Betty Ikalany

2015 Scale-Ups Fellow

Executive Director, AEST

Turning a waste product into a sustainable alternative to wood charcoal.

Website: AEST

Pilot Market: Uganda

Meet Scale-Ups Fellow, Betty Ikalany 

Betty Ikalany is a social worker with more than 10 years of experience working with poor communities in East Africa. Betty holds a bachelor's degree in social work and social administration from Makerere University in Uganda and a master's degree in development studies with a specialization in women, gender, and development from the International Institute of Social Studies in the Hague, Netherlands. She is also an IDIN Network member, having participated in IDDS Tanzania in 2014. Betty is a mother of two whose satisfaction comes from helping others find a solution to their problems and seeing everyone happy. 

The issue: 97% of Ugandans rely on firewood and wood charcoal that is detrimental to health, the economy, and the environment

In Uganda, the price of charcoal is steadily rising and firewood is becoming scarce, meaning some families are unable to cook more than one meal each day. Other fuel sources such as electricity, liquefied pertroleum gas and kerosene are far too expensive and unattainable for families living in poverty. Firewood and wood charcoal are also detrimental to the health of the families who use them, causing indoor pollution that can lead to respiratory problems and even death.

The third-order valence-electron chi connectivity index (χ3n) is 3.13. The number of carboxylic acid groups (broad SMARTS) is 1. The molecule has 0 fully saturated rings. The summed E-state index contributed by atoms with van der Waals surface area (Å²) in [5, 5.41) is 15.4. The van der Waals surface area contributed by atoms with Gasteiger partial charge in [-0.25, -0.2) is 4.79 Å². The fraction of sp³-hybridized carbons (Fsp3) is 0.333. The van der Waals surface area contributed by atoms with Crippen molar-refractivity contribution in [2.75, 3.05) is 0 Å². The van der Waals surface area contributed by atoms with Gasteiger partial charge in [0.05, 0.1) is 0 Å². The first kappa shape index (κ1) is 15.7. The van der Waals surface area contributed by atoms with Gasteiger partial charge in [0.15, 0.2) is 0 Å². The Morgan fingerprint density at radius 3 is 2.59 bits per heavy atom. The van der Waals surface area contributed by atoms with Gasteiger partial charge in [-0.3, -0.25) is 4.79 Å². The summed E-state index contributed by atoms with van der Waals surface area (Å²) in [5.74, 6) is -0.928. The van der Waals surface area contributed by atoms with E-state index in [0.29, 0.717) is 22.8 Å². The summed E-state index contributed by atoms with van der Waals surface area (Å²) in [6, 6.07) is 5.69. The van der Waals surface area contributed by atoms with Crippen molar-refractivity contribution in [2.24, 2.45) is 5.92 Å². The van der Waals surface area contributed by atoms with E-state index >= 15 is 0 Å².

The solution: provide an alternative energy source made of groundnut husks, a common waste product in Uganda 

AEST employs women and young people to recycle groundnut husks into smokeless charcoal briquettes: a clean and affordable source of fuel for cooking and heating at the household level in urban Uganda. This initiative not only provides clean fuel and new jobs, but also security to women and girls who before had to walk long distances to find firewood.

Betty and her team at AEST have built a motorized extruder from a meat grinder in order to increase production. Now, they hope to improve the machine even further to double current production, bringing AEST's outputs to three tons of charcoal each day.

Betty hopes to improve AEST's marketing and outreach efforts and to establish sales outlets for her charcoal briquettes to reduce the distance customers have to travel to purchase the product. AEST also plans to train more farmers in carbonizing the waste material that makes AEST charcoal briquettes possible.